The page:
Dan’s Top 100 Everything: #60 Harry Potter Movies


So I’ve spent the last ten minutes staring at a blank screen trying to decide what I could possibly contribute to anyone’s life by writing about the eight Harry Potter movies. This is the highest-grossing series of all time based on the best-selling book series of all time, an iconic pop culture franchise of ultra-scrutinized adaptations that pretty much everyone and their grandma has seen ten times.

How popular are the Harry Potter movies? Each one ranks among the top 50 highest grossing movies of all time, and every one except Azkaban ranks among the top 35. In other words, Harry Potter movies make up about a sixth of the top 50 highest grossing movies, and exactly one fifth of the top 35 highest grossing movies. If their combined receipts were a nation’s GDP, it would would be about the 140th biggest country in the world,

I suppose I could rank all eight movies, but this is a little bit harder than it looks. I don’t want to spend too long critiquing the stories and the characters of the Harry Potter series just yet (we’ll get there), and the best stories generally made the best movies.

I could use this article as a referendum on the series’ faithfulness to the source material, but the only major complaints I’d make would be the Burrow burning down in Half-Blood Prince (what’s the point?) and the exclusion of the backstory on Moony, Wormtail, Padfoot, and Prongs in Azkaban.

Instead, I’ll just relive some of my favorite scenes. These are fifteen of my favorite moments from the movies (film number in parentheses), with special consideration for how the filmmakers brought passages from the book to cinematic life in a way words just cant:

Hagrid Breaks In (1)

All of Hagrid’s first encounter with Harry is iconic. “Excuse me, but who are you?” and “You’re a wizard, Harry!” are two quotes the Internet loves to quote and gif and play with. But I just love the rapid-fire WTF of Hagrid storming in the hut, being friendly, doing magic, and overwhelming the Dursleys.

Ollivander’s Shop (1)

Ollivander was always my favorite one-scene character in the Harry Potter universe before he prominently returned in Deathly Hallows. There’s something so enticing about a magic wand shop and a borderline-deranged magician who remembers every wand he’s made, every patron he’s had. The book had to tell you that this guy is creepy; the movie showed you.

Arrival at Hogwarts (1)

This has become THE iconic shot of the series. Chris Columbus, director of the first two films, wasn’t quite as good at capturing emotion or tension as his successors, but damn if he didn’t nail the aesthetics and images perfectly.

The House Cup (1)

The intra-Hogwarts competition stuff — prefects and Quidditch and the House Cup — ultimately proved trivial in the grand scheme of Harry’s saga, but it also gave us some of the most triumphant and emotional moments of the story. That moment when Neville gets ten points — fantastic.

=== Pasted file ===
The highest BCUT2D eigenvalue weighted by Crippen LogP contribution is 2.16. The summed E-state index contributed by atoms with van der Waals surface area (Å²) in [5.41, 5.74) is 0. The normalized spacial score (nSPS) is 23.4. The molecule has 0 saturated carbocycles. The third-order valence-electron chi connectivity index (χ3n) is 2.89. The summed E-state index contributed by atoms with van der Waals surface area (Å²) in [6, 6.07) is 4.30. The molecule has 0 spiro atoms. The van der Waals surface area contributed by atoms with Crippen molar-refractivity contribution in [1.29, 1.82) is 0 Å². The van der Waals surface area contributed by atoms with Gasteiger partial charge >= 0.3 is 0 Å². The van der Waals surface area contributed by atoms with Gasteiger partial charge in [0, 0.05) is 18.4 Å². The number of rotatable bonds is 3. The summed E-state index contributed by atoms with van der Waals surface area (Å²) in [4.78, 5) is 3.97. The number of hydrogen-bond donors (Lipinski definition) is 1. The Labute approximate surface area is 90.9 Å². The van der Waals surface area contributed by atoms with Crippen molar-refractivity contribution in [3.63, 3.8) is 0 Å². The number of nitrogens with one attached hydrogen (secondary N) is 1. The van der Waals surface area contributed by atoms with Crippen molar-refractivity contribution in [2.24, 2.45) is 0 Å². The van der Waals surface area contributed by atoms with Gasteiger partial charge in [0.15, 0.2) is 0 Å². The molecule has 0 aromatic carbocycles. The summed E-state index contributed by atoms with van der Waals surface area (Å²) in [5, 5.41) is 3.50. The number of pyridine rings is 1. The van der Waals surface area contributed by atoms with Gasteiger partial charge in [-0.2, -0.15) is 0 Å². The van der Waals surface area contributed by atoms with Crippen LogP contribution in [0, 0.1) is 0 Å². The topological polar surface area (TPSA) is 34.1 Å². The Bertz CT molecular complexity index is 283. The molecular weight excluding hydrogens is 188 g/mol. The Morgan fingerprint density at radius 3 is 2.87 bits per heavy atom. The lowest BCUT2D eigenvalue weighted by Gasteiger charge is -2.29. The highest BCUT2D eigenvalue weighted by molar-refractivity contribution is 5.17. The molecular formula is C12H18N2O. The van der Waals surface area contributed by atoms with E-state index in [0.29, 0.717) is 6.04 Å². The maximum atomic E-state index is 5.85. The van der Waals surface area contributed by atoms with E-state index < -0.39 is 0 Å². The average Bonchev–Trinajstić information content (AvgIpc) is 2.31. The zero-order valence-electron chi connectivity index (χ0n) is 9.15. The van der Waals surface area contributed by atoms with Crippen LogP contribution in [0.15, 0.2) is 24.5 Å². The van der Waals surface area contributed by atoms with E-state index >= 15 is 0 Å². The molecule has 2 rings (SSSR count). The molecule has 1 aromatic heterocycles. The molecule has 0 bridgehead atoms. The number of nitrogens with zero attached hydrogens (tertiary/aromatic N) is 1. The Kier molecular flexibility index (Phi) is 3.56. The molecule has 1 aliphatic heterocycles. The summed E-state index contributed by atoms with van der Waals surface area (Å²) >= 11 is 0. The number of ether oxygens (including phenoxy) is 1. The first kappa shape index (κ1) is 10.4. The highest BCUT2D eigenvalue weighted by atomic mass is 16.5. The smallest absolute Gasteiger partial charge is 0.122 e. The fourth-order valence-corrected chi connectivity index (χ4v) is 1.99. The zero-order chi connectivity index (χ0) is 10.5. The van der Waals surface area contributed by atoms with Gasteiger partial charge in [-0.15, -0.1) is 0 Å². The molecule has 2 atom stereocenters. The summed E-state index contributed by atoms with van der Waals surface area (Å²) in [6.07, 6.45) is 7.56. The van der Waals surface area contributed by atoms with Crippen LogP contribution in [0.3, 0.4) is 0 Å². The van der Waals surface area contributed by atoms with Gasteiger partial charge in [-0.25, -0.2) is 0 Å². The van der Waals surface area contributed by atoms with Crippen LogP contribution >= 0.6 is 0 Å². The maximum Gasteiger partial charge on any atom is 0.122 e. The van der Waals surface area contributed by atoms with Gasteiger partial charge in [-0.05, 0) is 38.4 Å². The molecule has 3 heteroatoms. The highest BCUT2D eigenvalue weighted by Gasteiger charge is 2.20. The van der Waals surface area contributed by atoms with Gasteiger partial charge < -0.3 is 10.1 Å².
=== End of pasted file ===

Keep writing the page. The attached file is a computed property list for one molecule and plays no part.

Tom Riddle’s Diary (2)

One of my favorite moments from the second book plays out just as eerie as I first imagined it in my head. (I couldn’t find a clip of Harry actually being sucked into the book, which is my favorite part.)

The Dementor (3)

Alfonso Cuaron (did you forget he directed a Harry Potter movie?) ditched as much of the boarding school feeling as he could in the third movie, forgoing the Hogwarts uniforms and almost entirely removing Quidditch. Instead, he focuses on the creepy, mystical elements (and the Whomping Willow), with the spine-chilling entrance of the Dementors one of the series’ all-time iconic moments.

Hermione at the Yule Ball (4)

The development of Ron and Hermione, both independently and as a romance, were definite highlights of the second half of the Harry Potter saga. The movies made their lives a little bit more soap opera-y than the books, but it by and large worked. One important moment was the Yule Ball, the first time Emma Watson’s attractiveness was really noted by the films, a point where her tension with Ron comes to a head, and the moment she transforms from girl to young woman.

The Dark Lord Rises (4)

The unsettling resurrection of Voldemort was even creepier in the movies than in the book. I love the skeletal, serpentine look of Voldemort — something only partially human. Mike Newell only directed one movie, and had the burden of turning a huge (and troublesome) book into a good movie, but he did about as good a job as we could’ve expected.

”I Must Not Tell Lies” (5)

Umbridge is the third best villain of the series behind Snape and Voldemort — and I would even acknowledge the case that she’s more interesting and hateable than Voldy. Phoenix’s depiction of her was perfect, just as garish and vile as she is in the books (but even more pink).

Voldemort vs. Dumbledore (5)

David Yates took over as director starting with the fifth film and stayed on board for the entire second half of the series (despite constant rumors of A-list directors lined up for parts 7 and 8). He depicts the climactic battle between Voldemort and “the only one he ever feared” perfectly and epicly. It was a sight to see in 3D on a huge IMAX screen. (Side note: The beginning of this clip shows Helena Bonham Carter as Bellatrix Lestrange, whom I somehow did not make room for otherwise in this list. She is perhaps my favorite bit of casting in the whole series. So impish and deranged and gleefully evil.)